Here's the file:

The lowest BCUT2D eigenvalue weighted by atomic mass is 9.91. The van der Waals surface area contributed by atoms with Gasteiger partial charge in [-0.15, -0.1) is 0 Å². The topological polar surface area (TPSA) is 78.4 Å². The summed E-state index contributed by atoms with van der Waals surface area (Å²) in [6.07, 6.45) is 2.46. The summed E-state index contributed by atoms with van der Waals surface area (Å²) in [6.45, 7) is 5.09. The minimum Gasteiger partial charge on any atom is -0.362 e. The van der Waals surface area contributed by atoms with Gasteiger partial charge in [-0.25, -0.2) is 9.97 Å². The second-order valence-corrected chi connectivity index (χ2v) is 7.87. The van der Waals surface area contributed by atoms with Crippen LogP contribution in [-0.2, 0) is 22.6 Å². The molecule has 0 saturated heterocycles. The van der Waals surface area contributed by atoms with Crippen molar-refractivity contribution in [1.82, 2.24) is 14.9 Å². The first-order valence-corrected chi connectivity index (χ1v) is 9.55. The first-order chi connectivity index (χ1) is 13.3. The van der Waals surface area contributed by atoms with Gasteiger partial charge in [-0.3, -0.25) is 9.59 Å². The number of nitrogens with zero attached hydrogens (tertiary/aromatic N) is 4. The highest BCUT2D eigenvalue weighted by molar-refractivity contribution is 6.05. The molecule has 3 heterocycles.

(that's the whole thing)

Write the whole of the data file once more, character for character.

The lowest BCUT2D eigenvalue weighted by atomic mass is 9.91. The van der Waals surface area contributed by atoms with Gasteiger partial charge in [-0.15, -0.1) is 0 Å². The topological polar surface area (TPSA) is 78.4 Å². The summed E-state index contributed by atoms with van der Waals surface area (Å²) in [6.07, 6.45) is 2.46. The summed E-state index contributed by atoms with van der Waals surface area (Å²) in [6.45, 7) is 5.09. The minimum Gasteiger partial charge on any atom is -0.362 e. The van der Waals surface area contributed by atoms with Gasteiger partial charge in [-0.25, -0.2) is 9.97 Å². The second-order valence-corrected chi connectivity index (χ2v) is 7.87. The van der Waals surface area contributed by atoms with Crippen LogP contribution in [-0.2, 0) is 22.6 Å². The molecule has 0 saturated heterocycles. The van der Waals surface area contributed by atoms with Crippen molar-refractivity contribution in [1.82, 2.24) is 14.9 Å². The first-order valence-corrected chi connectivity index (χ1v) is 9.55. The first-order chi connectivity index (χ1) is 13.3. The van der Waals surface area contributed by atoms with Gasteiger partial charge in [-0.3, -0.25) is 9.59 Å². The number of nitrogens with zero attached hydrogens (tertiary/aromatic N) is 4. The highest BCUT2D eigenvalue weighted by molar-refractivity contribution is 6.05. The molecule has 3 heterocycles.